A four-inch wide balance beam doesn’t leave much room for error, and the Missouri women’s gymnastics team has learned that all too well this season.
The event has plagued the Tigers in almost every competition, and Friday’s meet against Centenary was no different, with the team suffering two falls off the apparatus.
“We dug a hole, and we have to climb out of it,” Missouri coach Rob Drass said. “We can hit beam. We should hit beam. We’re not hitting beam. And I don’t even know why. You ask any of the athletes, they don’t know why. So, is there an issue there? Yeah. Is it a big issue? No. I think it’s a confidence thing.”
Even with their beam demons, the team still managed its season-high meet score in the 195.325-188.925 victory and tumbled to season event highs on the vault and floor exercise.
“I think we’re really confident on three events,” Drass said. “We’re really great on three events.… I think you can see the writing on the wall. We’re going to be a 49 team on beam. We just need one more person to stay on one more time.”
The news on the beam isn’t all doom and gloom. The gymnasts who did stay on all posted relatively high scores, especially after starting the rotation with a fall.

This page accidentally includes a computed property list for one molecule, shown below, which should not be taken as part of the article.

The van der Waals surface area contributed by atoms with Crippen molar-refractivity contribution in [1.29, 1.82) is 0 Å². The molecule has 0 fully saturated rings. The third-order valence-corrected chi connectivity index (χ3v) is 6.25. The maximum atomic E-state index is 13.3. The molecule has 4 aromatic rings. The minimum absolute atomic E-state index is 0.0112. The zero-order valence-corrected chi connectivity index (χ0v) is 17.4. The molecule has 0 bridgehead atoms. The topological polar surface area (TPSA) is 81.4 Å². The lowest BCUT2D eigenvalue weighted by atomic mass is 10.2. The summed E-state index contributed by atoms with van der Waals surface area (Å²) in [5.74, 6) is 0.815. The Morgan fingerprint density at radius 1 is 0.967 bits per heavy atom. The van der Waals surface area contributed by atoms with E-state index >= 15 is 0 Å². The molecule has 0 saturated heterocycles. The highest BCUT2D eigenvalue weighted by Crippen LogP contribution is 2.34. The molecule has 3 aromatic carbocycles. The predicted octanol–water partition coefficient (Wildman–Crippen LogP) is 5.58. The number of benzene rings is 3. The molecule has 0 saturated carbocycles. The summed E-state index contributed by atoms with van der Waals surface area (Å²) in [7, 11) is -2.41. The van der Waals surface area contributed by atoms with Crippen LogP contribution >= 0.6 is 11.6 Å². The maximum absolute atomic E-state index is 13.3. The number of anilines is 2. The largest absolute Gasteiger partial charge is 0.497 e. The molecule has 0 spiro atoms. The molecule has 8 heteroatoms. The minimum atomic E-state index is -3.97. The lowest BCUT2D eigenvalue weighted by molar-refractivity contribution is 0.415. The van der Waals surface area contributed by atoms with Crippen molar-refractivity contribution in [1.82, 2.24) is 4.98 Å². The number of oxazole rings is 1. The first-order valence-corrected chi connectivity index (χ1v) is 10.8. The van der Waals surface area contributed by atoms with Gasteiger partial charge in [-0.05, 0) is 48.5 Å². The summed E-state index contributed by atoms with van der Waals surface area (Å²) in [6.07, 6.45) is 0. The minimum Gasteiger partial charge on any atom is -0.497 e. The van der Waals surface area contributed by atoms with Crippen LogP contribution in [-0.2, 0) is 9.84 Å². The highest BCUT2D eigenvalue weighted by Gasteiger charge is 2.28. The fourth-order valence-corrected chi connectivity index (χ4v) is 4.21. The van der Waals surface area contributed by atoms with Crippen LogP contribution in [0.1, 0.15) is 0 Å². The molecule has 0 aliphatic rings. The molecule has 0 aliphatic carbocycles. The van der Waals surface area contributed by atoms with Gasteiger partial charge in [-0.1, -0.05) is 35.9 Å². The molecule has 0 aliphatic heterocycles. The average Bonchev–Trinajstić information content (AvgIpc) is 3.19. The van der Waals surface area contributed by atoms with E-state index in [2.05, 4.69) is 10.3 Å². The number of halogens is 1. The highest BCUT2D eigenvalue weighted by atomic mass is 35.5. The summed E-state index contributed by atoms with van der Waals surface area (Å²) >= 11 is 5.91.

“I think the way we approached beam this week was much better as a team,” Drass said. “We were aggressive. The mistakes we made were aggressive. You know if you’re going to make a mistake, let’s make an aggressive one, and that was our thought.”
No one personified that aggressiveness more than junior Julie Abaray, whose 9.850 winning beam score came a week after she fell off the apparatus.
“I think I’m starting to finally get my confidence back on beam,” Abaray said of her season-high beam score. “It’s been a struggle for me all season. I know I can hit my series. It’s just hitting it under pressure and when I have to.”
Abaray also claimed the uneven bars and floor individual event titles, scoring her personal best for both events.
The beam problems haven’t been because of a lack of attention. The gymnasts spent much of the week doing “intersquads” on beam, where they warmed up and went through their beam routines as if they were in competition.
“I think we’re getting more confident on beam,” freshman Danielle Guider said. “The more intersquads we do in the gym, I feel like we’re building our confidence, and it just makes us more ready when we go out there.”
The format certainly benefited Guider, who not only scored her personal best on beam, but also tied her individual record on floor.
Drass said it’s only a matter of time before the entire team is hitting beam like the other three events. In other words, it’s only a matter of inches — four to be exact.
“This team is inches away from not being just a good team, but a great team,” Drass said, “as good as we ever had.”